NHLBI provides $7 million in funding for personalized medicine cardiovascular trial

Researchers from the Mayo Clinic in Rochester, Minnesota, and Toronto's Peter Munk Cardiac Center received $7 million in additional funding from the National Heart, Lung and Blood Institute (NHLBI) to support a randomized, personal medicine trial for patients undergoing coronary balloon angioplasty.

The TAILOR-PCI (Tailored Antiplatelet Therapy to Lessen Outcomes after Percutaneous Coronary Intervention) study began in 2013. As of late August, 29 medical centers in the U.S., Canada and South Korea have participated in the trial. The researchers plan on enrolling 5,270 patients and finish the study by March 2020.

During the study, patients undergoing PCI are randomized to receive 75 mg of clopidogrel (Plavix) once daily without prospective genotyping guidance or 75 mg of ticagrelor (Brilinta) once daily or 90 mg of ticagrelor twice daily with genotyping guidance.

The co-principal investigators are cardiologists Michael Farkouh, MD, of the Peter Munk Cardiac Center, and Naveen Pereira, MD, of the Mayo Clinic.

The study is examining if prescribing medications based on a patient’s CYP2C19 genotype will help prevent MI, stroke, unstable angina and cardiovascular death in patients undergoing PCI. The current standard of care in these patients is clopidogrel for one year.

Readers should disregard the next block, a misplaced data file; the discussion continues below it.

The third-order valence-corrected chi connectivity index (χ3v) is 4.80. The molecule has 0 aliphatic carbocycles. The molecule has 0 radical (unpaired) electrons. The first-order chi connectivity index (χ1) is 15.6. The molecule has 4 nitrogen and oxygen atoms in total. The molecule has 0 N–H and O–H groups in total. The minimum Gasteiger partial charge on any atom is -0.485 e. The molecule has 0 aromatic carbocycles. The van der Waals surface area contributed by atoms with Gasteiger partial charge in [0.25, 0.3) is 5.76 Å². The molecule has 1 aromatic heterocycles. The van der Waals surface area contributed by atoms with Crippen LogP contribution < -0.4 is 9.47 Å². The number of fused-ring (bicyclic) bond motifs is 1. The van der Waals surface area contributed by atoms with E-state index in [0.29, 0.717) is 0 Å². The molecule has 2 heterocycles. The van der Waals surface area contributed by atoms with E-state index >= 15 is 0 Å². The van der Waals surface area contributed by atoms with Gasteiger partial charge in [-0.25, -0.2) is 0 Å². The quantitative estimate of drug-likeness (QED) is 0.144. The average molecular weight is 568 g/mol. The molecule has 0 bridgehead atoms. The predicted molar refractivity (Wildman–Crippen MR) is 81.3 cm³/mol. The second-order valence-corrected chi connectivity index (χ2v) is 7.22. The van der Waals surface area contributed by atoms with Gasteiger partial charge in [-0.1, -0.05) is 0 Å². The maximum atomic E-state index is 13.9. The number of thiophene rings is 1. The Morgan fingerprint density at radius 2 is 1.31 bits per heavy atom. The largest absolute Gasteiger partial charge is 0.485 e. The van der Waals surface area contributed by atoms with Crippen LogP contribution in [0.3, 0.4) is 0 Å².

Previous studies showed that patients with a CYP2C19 abnormality might not respond as well to clopidogrel. Patients in the TAILOR-PCI study have a blood sample drawn for DNA analysis, but the researchers perform genotyping using the samples only after patients take antiplatelet therapy for a year.

“NHLBI is happy to support this important study, which we hope will contribute to the evidence needed to start delivering precision medicine in clinical settings,” Yves Rosenberg, MD, MPH, NHLBI’s program officer for the study, said in a news release. “This trial could have global impact by potentially changing treatment recommendations for millions of individuals with coronary artery disease needing antiplatelet treatment after a percutaneous coronary intervention.”